Redistributed food increased by 27% compared to 2021 – WRAP


food waste

According to WRAP’s annual UK Surplus Food Redistribution data, redistributed food has increased by around 29,000 tonnes (27%) compared to 2021, which WRAP says is equivalent to 70 million meals.

The data shows approximately 170,000 tonnes of surplus food was received by redistribution organisations in 2022 equating to just over 400 million meals with a value of more than £590 million.

WRAP’s data also highlights there was more food redistributed across all food storage types, with chilled and frozen foods seeing the highest growth across the last year at 34% and 20% respectively.

The latest official redistribution figures show that the tonnes of surplus food redistributed by charitable and commercial channels have both continued to rise – charitable channels are at 70% while commercial channels are at 30%.

For data submitted in 2022 to WRAP, the retail sector remained the largest source of redistributed surplus food (41%), followed by manufacturing (32%). The Hospitality and Food Service sectors saw the highest relative growth over the past four years (10%), and the farming sector provided 5% of surplus food – the remaining 12% is from mixed/other sources.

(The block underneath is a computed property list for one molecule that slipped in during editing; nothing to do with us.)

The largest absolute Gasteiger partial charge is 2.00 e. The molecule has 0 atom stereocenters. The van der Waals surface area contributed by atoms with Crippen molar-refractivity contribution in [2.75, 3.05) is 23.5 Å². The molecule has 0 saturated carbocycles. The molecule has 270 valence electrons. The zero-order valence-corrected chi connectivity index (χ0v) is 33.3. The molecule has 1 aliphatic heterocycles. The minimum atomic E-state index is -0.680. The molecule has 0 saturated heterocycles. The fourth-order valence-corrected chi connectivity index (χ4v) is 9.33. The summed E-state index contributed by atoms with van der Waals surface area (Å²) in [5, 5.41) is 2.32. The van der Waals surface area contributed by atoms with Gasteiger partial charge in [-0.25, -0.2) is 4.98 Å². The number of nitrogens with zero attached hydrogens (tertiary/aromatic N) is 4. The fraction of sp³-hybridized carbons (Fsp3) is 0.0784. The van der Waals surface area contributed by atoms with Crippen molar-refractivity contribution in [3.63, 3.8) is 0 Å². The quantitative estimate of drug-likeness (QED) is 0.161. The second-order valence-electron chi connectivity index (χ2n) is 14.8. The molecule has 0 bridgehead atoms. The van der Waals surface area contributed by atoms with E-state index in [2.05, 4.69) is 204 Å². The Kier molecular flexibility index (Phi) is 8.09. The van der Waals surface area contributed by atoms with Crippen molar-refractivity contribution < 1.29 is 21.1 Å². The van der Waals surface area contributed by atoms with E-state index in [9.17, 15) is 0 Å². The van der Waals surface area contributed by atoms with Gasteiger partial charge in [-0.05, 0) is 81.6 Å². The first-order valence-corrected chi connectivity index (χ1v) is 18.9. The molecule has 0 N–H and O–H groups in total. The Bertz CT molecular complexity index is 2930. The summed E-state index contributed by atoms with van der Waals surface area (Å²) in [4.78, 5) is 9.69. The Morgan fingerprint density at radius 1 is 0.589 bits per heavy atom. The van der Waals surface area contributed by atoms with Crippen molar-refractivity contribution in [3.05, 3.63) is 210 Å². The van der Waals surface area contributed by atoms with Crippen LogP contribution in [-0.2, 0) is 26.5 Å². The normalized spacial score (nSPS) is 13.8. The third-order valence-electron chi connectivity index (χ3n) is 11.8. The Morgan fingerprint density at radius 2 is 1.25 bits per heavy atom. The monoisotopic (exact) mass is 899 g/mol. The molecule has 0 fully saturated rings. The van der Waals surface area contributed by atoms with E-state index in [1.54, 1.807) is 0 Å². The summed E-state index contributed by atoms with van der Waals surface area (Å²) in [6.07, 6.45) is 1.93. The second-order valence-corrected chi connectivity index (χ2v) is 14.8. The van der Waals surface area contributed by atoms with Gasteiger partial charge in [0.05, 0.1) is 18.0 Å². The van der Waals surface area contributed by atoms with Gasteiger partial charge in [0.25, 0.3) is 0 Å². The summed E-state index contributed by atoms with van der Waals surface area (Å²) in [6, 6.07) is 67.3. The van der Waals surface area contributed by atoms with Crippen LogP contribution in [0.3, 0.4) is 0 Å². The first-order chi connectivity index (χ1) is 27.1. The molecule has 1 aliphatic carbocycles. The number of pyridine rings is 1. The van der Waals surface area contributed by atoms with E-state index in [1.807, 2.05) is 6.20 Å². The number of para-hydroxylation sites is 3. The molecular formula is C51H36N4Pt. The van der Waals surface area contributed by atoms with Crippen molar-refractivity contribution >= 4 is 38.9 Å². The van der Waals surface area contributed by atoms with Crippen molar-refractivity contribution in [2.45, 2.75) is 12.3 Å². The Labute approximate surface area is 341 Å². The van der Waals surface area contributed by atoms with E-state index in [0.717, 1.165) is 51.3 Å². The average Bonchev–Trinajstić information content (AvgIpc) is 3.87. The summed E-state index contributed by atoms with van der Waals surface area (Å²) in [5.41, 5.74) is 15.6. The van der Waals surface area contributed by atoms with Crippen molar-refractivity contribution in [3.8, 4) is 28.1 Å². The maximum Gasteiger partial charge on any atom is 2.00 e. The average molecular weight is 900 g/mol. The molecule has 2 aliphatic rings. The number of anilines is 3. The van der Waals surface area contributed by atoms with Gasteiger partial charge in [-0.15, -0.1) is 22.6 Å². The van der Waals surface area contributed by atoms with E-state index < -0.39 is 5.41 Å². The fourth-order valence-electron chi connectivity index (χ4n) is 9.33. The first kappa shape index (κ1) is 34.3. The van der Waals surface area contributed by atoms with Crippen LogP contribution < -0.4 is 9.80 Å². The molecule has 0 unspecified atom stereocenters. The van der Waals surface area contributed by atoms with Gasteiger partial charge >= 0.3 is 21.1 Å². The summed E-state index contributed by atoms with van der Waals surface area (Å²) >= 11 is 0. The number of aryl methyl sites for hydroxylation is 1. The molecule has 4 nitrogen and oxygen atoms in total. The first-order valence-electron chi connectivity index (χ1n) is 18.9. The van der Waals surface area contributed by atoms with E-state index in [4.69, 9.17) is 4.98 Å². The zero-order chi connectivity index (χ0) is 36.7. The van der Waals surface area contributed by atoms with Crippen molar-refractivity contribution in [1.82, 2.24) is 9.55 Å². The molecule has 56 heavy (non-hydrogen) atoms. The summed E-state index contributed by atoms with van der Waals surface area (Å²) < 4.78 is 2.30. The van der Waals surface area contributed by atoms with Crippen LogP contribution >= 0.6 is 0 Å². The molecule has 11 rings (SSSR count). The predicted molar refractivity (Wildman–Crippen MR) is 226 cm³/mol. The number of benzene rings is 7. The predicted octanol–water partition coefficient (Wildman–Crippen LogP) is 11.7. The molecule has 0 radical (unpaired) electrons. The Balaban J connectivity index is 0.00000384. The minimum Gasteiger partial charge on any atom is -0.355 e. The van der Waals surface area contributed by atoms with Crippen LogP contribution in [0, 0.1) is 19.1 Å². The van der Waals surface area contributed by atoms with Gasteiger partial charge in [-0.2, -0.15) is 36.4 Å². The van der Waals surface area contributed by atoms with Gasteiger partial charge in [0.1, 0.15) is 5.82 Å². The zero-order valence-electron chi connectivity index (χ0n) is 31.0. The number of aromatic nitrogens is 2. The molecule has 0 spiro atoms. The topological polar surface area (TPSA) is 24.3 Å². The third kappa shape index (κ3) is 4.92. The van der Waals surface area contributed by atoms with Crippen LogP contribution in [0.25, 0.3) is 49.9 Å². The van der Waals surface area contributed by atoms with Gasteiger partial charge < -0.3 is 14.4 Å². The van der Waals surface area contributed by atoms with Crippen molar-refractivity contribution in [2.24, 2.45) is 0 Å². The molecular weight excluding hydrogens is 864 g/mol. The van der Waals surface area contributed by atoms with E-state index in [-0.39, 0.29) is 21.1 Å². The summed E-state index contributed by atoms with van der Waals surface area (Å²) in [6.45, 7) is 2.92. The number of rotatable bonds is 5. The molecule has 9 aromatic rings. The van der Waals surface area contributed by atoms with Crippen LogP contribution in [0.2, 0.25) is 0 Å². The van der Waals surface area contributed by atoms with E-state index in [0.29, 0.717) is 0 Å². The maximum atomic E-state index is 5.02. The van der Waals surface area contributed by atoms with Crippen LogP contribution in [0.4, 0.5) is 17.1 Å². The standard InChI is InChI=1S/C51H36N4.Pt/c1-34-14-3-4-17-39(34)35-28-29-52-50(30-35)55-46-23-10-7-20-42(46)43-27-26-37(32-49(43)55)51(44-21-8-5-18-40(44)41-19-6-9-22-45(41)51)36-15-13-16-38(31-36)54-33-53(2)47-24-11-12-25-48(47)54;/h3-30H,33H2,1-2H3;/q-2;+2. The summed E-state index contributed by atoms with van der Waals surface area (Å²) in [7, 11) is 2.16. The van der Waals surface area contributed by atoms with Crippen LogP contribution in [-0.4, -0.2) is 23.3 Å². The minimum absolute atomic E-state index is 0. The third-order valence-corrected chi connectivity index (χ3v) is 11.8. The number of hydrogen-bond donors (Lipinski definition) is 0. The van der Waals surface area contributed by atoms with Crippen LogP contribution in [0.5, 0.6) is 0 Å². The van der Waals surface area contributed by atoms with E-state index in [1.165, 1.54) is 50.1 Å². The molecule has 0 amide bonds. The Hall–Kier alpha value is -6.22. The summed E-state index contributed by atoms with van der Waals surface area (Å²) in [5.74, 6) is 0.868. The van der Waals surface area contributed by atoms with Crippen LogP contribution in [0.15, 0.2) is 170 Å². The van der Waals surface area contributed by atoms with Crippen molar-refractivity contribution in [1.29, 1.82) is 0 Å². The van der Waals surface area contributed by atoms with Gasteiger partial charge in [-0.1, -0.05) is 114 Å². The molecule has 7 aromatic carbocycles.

If food waste were a country, it would have the third biggest carbon footprint after the USA and China.

Environment Minister Rebecca Pow, commented: “Nobody wants to see good food go to waste. The environmental impacts are huge – if food waste were a country, it would have the third biggest carbon footprint after the USA and China.

“I’m proud of the work Defra has done to support redistribution and cut food waste. We continue to support WRAP in its delivery of initiatives to drive down the volume of food going unnecessarily to waste, with funding of more than £2 million this year for food waste prevention.”

WRAP says its allocation of government grants for items such as fridges and freezer vans enables redistribution organisations to do their job more effectively. 27% of respondents who stated that the amount of food their organisation redistributed in 2022 was greater than in 2021, recognised an increase in capacity to store and handle more chilled and frozen food as a “key factor” behind the increase.

Catherine David, Director of Behaviour Change and Business Programmes, said: “Surplus food redistribution is a continued success story, with increased items being directed to those who need them.

“Optimising refrigeration and freezing facilities means that a wider range of food can reach people. While great strides have been made, WRAP urges the food sector to do more. Businesses working in collaboration with the redistribution industry now need to find solutions to other issues which prevent access to harder-to-reach surplus.”

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